WASHINGTON, Aug. 23, 2011 — Shortly after Navy Secretary Ray Mabus took office in 2009, he issued a series of daring decrees: the Navy must make serious headway in becoming energy-efficient.
Now, two years later, the Navy is well on its way to increased efficiency and energy independence. Mabus joined a “DOD Live” bloggers roundtable yesterday to discuss the Navy’s progress and explain his energy goals for the Navy.
“The most overarching, or the broadest one, was that by no later than 2020, at least half of all Navy energy — both afloat and ashore — would come from nonfossil fuel sources,” he said. “I did this to address a vulnerability. We simply buy too much petroleum from either potentially or actually volatile places on Earth, and we need to address that vulnerability to reduce our dependence on foreign sources of oil.”
Mabus said energy independence should be a high strategic priority for the military. Too many unstable governments are making money off of the American military through fuel sales, he said, and embracing alternative fuel sources also serves tactical purposes.
“We import gasoline, more than any single substance, into Afghanistan,” he explained. “For every 50 convoys of fuel, we lose a Marine, either killed or wounded. That is simply too high a price to pay.”
In addition, he said, energy initiatives now save a Marine company almost 700 pounds of batteries by using solar blankets to power some equipment.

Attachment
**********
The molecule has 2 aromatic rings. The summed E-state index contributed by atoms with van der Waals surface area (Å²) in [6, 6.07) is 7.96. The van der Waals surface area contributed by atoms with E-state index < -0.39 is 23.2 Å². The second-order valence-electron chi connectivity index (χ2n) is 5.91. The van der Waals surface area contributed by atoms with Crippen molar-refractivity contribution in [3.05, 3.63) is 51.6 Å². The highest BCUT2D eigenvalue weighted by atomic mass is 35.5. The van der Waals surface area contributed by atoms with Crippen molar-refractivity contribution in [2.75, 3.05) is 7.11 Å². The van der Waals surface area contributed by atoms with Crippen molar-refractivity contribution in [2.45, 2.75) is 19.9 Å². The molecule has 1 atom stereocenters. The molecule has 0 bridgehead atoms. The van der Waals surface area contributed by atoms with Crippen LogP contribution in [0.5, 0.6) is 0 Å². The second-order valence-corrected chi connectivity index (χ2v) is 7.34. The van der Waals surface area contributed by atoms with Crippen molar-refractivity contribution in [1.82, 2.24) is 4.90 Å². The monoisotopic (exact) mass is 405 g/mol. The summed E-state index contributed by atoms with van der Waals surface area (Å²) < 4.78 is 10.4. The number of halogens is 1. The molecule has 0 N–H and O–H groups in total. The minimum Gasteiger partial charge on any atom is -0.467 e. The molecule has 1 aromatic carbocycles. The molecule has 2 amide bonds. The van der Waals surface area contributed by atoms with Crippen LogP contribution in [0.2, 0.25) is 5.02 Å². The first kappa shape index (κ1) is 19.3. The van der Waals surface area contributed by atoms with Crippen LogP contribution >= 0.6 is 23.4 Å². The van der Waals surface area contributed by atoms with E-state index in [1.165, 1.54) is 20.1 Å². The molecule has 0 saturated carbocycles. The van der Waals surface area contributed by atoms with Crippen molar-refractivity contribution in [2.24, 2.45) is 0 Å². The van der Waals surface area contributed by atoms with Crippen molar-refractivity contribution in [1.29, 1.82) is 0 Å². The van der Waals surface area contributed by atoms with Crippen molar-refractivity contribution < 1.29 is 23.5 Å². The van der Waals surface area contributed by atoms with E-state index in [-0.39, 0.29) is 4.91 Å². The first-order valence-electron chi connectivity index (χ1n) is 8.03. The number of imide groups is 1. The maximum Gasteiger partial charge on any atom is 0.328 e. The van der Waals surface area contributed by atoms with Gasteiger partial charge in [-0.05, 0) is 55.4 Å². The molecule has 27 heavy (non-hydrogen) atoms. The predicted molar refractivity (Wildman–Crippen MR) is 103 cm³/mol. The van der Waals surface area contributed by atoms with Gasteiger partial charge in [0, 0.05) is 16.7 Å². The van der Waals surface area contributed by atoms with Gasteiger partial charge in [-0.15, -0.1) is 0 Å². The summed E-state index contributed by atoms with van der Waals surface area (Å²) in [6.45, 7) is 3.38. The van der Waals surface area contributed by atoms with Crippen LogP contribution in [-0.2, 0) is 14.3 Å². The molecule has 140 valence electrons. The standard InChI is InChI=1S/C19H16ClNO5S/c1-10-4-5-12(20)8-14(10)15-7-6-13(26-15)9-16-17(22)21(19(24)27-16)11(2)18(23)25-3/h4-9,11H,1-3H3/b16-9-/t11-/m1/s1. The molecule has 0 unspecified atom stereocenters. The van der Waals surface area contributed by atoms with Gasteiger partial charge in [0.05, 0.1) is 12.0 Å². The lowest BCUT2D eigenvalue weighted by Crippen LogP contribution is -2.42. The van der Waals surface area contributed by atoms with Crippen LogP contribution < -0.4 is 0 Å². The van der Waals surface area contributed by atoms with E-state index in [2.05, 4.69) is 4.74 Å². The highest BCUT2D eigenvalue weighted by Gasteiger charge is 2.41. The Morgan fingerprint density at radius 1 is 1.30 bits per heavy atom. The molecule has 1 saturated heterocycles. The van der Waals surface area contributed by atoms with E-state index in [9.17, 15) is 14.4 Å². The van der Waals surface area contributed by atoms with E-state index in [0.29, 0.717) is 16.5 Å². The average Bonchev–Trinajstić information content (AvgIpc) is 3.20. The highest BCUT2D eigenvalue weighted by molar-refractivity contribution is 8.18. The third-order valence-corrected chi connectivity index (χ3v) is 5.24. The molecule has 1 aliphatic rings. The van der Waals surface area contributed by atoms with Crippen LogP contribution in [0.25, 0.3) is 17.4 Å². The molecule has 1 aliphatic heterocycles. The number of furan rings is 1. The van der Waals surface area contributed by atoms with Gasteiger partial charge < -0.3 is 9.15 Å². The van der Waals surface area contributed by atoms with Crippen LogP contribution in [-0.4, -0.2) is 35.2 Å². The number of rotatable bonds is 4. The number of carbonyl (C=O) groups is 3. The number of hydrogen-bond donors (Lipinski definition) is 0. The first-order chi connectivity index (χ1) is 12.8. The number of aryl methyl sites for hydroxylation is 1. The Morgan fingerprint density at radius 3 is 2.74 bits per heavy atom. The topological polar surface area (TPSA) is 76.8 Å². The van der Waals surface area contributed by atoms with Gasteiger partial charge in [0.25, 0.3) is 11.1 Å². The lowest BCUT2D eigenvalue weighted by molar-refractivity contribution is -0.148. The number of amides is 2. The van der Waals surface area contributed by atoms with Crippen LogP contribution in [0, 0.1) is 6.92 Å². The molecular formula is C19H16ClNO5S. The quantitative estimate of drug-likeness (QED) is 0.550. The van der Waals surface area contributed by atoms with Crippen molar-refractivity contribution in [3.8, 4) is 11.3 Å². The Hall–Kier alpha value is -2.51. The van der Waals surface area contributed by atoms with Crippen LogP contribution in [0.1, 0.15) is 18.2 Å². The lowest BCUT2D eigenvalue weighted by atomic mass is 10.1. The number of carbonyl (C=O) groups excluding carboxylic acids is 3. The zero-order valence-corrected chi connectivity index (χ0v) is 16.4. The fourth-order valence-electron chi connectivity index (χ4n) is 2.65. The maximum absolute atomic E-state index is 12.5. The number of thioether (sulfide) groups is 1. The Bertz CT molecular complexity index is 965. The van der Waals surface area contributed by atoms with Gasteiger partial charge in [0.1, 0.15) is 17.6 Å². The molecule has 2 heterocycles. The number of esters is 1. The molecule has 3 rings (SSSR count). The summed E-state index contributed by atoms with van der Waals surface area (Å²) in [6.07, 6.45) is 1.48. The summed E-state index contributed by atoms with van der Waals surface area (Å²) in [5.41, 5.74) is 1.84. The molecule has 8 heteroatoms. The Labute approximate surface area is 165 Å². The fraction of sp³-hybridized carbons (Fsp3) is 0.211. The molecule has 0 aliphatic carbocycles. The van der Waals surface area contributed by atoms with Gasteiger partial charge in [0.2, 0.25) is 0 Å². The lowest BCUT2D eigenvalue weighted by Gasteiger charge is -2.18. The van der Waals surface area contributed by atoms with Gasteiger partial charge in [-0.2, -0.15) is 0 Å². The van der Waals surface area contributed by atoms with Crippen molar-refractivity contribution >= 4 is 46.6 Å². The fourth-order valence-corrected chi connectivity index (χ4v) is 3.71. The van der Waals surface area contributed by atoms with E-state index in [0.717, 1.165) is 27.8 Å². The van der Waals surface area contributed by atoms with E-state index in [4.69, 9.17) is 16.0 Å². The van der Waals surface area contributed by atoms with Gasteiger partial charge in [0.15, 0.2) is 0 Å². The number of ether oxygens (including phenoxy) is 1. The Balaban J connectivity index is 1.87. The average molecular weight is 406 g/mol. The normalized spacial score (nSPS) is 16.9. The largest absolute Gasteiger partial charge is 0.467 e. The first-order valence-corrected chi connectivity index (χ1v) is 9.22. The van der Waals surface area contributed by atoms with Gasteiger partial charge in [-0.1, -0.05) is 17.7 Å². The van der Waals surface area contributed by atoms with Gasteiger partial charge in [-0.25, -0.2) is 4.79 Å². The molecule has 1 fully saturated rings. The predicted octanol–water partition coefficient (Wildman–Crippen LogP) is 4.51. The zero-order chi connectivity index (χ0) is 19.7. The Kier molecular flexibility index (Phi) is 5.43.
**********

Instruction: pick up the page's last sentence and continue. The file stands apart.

Progress will begin showing outwardly very soon, Mabus said. The Navy launched the first hybrid ship, the USS Makin Island, which uses an electric drive for speeds under 12 knots. On its maiden voyage from Pascagoula, Miss., to San Diego, its home port, it used more than $2 million less fuel than comparable nonhybrid ships, Mabus said.
The Navy also is preparing to demonstrate the “Great Green Fleet,” a carrier strike group that sails on nonfossil fuel sources. Its attached air wing also will use nonfossil fuels. Demonstrations will begin in 2012; the Great Green Fleet will be deployed by 2016.
“I’m absolutely confident that we’re going to meet these goals that have been set forward,” Mabus said.
Mabus has worked with Agriculture Secretary Tom Vilsack and Energy Secretary Steven Chu to help establish a nationwide biofuel industry.
“We used the Defense Production Act, which says that if you have an industry which is vital to national security that is not existent in the United States, that the government can step in and partner with private business in order to get that sort of business up and running,” Mabus said.
The Navy, Agriculture and Energy departments are contributing about $500 million in “already-existing money,” Mabus said, to purchase materials from businesses that can help to establish the new industry. Among those potential purchases are contract proposals for 450,000 gallons of biofuels for Navy research and development. It will be one of the largest biofuel purchases made in the United States, the Navy secretary told the bloggers participating in the roundtable.
U.S. Department of Defense
Office of the Assistant Secretary of Defense (Public Affairs)